1918: The American Engineering Standards Committee, now known as ANSI, is formed to coordinate development and approval of nationwide consensus standards for industrial development, smoothing out the confusing patchwork of regulations that existed previously. Founders include the American Institute of Electrical Engineers, the American Society of Mechanical Engineers, the American Society of Civil Engineers, the American Institute of Mining and Metallurgical Engineers, and the American Society for Testing and Materials. The groups later ask the U.S. Departments of War, Navy and Commerce to join as well.

1936: The Walsh-Healey Public Contracts Act caps workdays at 8 hours and workweeks at 40 hours for employees on government contracts worth at least $10,000. It also requires safe and healthy working conditions.

1970: President Richard Nixon signs the Occupational Safety and Health Act into law, giving the federal government the authority to regulate workplace health and safety conditions. The bill’s roots dated to at least the 19th century and included a campaign by Nixon’s predecessor, Lyndon Johnson, to protect a workforce suffering more than 14,000 deaths and 2.2 million injuries on the job each year.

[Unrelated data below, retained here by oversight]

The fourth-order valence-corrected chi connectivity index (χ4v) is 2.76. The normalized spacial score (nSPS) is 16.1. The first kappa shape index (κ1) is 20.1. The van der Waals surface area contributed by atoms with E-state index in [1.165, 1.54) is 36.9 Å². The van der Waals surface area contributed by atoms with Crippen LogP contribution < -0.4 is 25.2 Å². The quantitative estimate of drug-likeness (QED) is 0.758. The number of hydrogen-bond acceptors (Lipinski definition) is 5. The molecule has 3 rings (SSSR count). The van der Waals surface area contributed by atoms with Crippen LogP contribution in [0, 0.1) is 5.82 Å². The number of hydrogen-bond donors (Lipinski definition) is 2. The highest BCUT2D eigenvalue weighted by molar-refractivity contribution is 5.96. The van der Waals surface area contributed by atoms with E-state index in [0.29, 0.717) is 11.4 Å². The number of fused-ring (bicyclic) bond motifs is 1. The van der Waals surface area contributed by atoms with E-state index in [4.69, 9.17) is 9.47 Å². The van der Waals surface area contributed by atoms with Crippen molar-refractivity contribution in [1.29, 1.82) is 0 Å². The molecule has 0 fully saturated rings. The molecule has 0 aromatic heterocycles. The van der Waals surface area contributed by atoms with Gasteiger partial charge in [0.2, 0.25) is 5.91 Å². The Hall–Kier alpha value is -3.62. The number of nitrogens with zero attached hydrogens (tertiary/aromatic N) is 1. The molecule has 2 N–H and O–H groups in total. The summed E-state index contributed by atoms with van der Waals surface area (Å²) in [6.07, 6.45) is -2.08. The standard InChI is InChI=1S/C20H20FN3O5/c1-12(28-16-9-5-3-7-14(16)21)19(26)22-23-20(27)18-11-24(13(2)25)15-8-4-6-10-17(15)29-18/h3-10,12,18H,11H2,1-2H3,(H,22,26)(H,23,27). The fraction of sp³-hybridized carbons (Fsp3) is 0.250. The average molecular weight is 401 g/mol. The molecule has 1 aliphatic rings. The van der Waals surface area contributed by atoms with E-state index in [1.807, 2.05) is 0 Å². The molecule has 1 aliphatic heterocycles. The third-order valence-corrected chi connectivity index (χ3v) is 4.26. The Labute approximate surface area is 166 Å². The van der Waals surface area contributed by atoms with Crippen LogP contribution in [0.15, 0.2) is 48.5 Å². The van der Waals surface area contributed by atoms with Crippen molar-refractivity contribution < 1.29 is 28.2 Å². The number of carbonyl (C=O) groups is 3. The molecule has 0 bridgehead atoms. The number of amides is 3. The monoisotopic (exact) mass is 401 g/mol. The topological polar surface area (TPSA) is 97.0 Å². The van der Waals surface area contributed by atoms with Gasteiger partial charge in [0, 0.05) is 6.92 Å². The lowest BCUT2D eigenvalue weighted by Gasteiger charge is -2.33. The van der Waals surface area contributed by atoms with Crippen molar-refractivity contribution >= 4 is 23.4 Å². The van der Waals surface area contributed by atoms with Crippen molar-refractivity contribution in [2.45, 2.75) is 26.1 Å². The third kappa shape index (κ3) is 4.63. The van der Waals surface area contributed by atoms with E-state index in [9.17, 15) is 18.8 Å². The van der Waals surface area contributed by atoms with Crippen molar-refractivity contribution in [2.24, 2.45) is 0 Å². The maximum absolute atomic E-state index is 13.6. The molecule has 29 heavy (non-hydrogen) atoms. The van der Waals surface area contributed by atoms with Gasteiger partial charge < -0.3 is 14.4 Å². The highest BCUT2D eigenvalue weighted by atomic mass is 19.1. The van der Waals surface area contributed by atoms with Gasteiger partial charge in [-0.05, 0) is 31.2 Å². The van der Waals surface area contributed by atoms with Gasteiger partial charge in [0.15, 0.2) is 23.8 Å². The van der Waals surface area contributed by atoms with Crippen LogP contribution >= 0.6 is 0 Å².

1971: The Occupational Safety and Health Administration is established to carry out provisions of the Occupational Safety and Health Act. Along with enforcing standards, OSHA offers education and assistance to employers, operating under the premise that “a safe workplace is a basic human right.”

1983: OSHA establishes the Hazard Communication Standard, requiring that workers and their communities be notified about chemicals to which they may be exposed. The rule mandates distribution of Safety Data Sheets (SDSs) that list pertinent information about chemicals including their distributors, potential hazards, first-aid measures needed for exposure and storage requirements.

1989: OSHA sets lockout/tagout rules to protect employees from accidental equipment startup and hazardous energy releases. Complying with the rule prevents as many as 120 deaths and 50,000 injuries annually, the agency says.

What workplace safety standards are most important at your business? Tell us in the comments below.